PS: They have weird boards in Sweden!
Day #15 — Gothenburg
After that, we stopped in Gothenburg where our friend lives. We left him home and he showed us his city around. Gothenburg is the second biggest city in Sweden and I had never heard of it. It reminded me of Amsterdam and Trondheim. A river goes along it with a lot of canals. Again, it was raining so the visit was pretty quick. I didn’t take pictures there with my camera because of that rain.
Day #16 — From Sweden to Copenhagen to Hamburg
On the next morning, we woke up really early. Only two days left to go back home. The trip was over. We took the bridge between Sweden and Denmark to go to Copenhagen. Oh my god. It was the most expensive bridge I ever took. And that is for say because the Normandy Bridge is really expensive too. We paid 50€ to go across. If you know that taking the boat to Denmark is 100€, 50€ is cheaper. More over, the bridge is so long! And it ends up in a tunnel.
Our last visiting stop was in Copenhagen. We met there with a old room-mate from Montréal for coffee and then visited a bit the city (Yes, we saw the little siren). Of course it was raining again…! After this stop, we slep in Hamburg, Germany. We didn’t really visited it. We were exhausted and we had a LOT of road on the next day. We had to went out though to eat. We found this nice restaurant called Burgerlicious. You order everything from a tablet and pay at the end. Everything is registered in a card they give you at the beginning.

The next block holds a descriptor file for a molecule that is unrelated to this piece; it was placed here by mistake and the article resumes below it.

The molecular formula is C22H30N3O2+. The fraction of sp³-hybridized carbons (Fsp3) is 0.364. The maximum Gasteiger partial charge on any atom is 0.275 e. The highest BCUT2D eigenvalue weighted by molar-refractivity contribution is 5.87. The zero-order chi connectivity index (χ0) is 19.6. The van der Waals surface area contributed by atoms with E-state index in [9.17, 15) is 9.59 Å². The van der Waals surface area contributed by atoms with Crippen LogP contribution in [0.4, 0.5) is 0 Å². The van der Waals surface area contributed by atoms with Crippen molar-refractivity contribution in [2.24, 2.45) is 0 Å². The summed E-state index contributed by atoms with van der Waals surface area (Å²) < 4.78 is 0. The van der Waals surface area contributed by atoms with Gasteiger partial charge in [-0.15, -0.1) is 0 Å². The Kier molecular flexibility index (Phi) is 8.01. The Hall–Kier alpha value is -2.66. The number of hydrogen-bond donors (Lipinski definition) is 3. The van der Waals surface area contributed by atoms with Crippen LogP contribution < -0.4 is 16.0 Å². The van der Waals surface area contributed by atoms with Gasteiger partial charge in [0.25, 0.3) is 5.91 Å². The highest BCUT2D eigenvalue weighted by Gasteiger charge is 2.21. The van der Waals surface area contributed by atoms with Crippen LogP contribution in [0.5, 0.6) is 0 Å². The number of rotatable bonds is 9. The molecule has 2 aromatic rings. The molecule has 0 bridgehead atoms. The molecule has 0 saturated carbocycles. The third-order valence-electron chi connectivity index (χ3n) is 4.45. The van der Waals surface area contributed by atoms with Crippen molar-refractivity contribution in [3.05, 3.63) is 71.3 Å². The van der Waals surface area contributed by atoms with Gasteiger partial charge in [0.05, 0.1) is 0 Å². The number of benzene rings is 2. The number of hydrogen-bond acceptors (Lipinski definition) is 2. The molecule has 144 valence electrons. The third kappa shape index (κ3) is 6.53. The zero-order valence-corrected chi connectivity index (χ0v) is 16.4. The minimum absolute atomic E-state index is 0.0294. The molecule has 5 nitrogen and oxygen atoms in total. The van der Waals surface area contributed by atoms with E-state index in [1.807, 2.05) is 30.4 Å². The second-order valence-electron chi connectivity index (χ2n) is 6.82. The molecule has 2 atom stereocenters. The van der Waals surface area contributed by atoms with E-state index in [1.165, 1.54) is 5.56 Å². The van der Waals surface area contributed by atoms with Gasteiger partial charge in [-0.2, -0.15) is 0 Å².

The ‘famous’ little mermaid of Copenhagen. If you go to the city, everybody will ask you if you have seen the Mermaid. It’s nothing really impressive though and to get a picture with it alone, you’ll have to wait for the many other tourists and tour boat to go away.
PS: They have weird boards in Denmark too!
Day #17 — On our way back home
We were supposed to stop between Hamburg and Caen to sleep but we arrived in Lille (north of France) around 1PM so we decided to head straight home.
Conclusion & Expenses
Norway is one of the most beautiful countries I’ve been to. We’ve travelled 7000 kilometers for two weeks and a half and each time we saw different but beautiful landscapes and cities (well, except Alesund…!). It would have been nice to stay longer in each place but we were there to see the more we could see. The first Fjord I ever saw was in Saguenay (Canada) and it was beautiful but it has nothing to do with Norway’s Fjord.
The biggest surprise I had was that I though Norway was really green when it actually is very rocky.
Expenses (in euro)
Total = 769€ each for 17 days.
If you want to add the bike roof fixations (counted in the “Camping stuff”) we went up to 919€ each.
The boats we took in Norway were almost all around 4€ each person (with the car).
The parkings for the hikes and for the cities were all around 10€ in total.
I would love to answer your questions if you have any or if you want more details on where we slept, where we ate so don’t hesitate to contact me in a comment or by email on the contact page 🙂